FOLLOWING the introduction of the full-scale styling model in 2012, Touring Superleggera is presenting the first production model of the iconic Disco Volante (Flying Saucer) at the 2013 Geneva Motor Show.
As from now, the Disco Volante will be available to the discerning customer.
After the striking successes in the recent Geneva shows, the Disco Volante is another testimony of Touring’s capability as a creator and manufacturer of bespoke-designed cars coach built in very limited runs to world class quality standards.
In just under a year, the Disco Volante has developed from a prototype to a production model; ready to be enjoyed by a clientele appreciating its unique combination of craftsmanship, quality, innovative design and automotive history. Among them will be collectors, sporting drivers and design aficionados.
The Disco Volante is a two-seater Gran Turismo. It is based on the Alfa Romeo 8C Competizione coupé with its front-central mounted 4.7 litre V8 engine and a transaxle rear drive with unmodified specifications. Each unit, of which the construction requires 4,000 hours of manual work, will be built only on demand.
The lightweight and ultra-aerodynamic Alfa Romeo C52 ‘Disco Volante’ was considered a design icon almost right from the start, when it saw the light of day in 1952. The briefing at Carrozzeria Touring in that year mentioned the need for a shape that was ‘insensitive to wind’. The unique basic design was even registered as ‘design patent’. Using Alfa Romeo 1900 C elements, the car received a new tubular chassis, and a lightweight, striking and efficient aluminium body.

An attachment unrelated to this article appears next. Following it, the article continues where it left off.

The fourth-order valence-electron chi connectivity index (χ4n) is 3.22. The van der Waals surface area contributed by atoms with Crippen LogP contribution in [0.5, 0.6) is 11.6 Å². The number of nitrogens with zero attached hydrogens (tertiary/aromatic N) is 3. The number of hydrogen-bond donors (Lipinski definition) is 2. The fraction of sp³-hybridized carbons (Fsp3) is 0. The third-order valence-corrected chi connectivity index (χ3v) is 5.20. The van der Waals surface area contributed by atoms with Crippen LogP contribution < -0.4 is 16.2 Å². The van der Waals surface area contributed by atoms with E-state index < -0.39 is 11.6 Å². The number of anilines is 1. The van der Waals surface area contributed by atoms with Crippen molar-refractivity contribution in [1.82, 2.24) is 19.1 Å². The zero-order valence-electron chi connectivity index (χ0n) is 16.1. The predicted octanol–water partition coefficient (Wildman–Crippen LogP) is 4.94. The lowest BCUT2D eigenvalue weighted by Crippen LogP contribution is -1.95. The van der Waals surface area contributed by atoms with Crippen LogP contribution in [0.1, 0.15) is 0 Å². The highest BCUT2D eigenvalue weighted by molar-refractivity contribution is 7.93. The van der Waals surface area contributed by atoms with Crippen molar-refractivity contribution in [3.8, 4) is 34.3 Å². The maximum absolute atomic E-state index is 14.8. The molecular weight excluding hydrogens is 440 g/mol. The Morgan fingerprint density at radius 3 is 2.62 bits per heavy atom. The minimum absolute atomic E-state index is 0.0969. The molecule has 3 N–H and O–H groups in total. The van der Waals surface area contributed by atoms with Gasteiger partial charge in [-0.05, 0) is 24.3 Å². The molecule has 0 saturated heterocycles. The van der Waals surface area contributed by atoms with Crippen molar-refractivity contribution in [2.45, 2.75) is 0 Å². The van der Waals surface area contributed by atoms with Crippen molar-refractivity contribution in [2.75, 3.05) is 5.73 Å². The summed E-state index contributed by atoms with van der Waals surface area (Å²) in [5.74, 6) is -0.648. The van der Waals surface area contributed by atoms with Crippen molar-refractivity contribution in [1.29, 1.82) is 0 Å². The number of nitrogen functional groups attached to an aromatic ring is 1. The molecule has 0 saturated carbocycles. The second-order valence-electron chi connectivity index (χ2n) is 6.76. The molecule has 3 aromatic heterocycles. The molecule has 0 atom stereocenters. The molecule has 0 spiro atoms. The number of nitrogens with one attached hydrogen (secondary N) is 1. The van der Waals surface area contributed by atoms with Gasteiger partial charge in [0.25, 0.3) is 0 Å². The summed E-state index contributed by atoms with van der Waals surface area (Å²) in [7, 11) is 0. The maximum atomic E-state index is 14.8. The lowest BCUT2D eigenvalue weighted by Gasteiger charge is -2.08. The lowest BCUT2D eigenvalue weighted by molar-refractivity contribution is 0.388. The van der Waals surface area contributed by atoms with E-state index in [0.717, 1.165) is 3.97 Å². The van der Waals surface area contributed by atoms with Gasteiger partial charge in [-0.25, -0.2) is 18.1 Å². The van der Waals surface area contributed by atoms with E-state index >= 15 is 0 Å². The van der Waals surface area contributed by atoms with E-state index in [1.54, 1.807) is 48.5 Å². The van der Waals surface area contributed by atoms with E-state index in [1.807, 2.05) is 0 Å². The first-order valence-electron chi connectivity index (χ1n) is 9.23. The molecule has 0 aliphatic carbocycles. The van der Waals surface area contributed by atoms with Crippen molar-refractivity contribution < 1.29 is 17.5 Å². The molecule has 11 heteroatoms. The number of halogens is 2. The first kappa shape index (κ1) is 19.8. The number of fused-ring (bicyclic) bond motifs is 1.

Initially aimed at sports car racing, the C52 Disco Volante is one of the best examples to illustrate the credo of Touring’s founder Felice Bianchi Anderloni “Il peso è il nemico, la resistenza dell’aria è l’ostacolo” (weight is the enemy, air resistance the obstacle).
The present Disco Volante celebrates the myth of the 1952 style icon. The new design briefing required to blend ingredients as innovation, emotion and aerodynamic properties into a timeless and essential shape. Keywords are: bold, innovative, refreshing, daring.
During the development stage, Head of Design Louis de Fabribeckers and his team cooperated with the engineers on an almost daily basis. “We focused on the preservation of the design essence. – says de Fabribeckers – Once the design frozen, we had to understand the manufacturing problems and solve them right away without compromising the design.”
Many elements were changed in this stage, like a slightly higher bonnet needed for the engine bay ventilation. Still, the original proportions were retained, so these changes will be hardly noticed. The final result is even more dramatic and impressive than the styling study that was presented in 2012.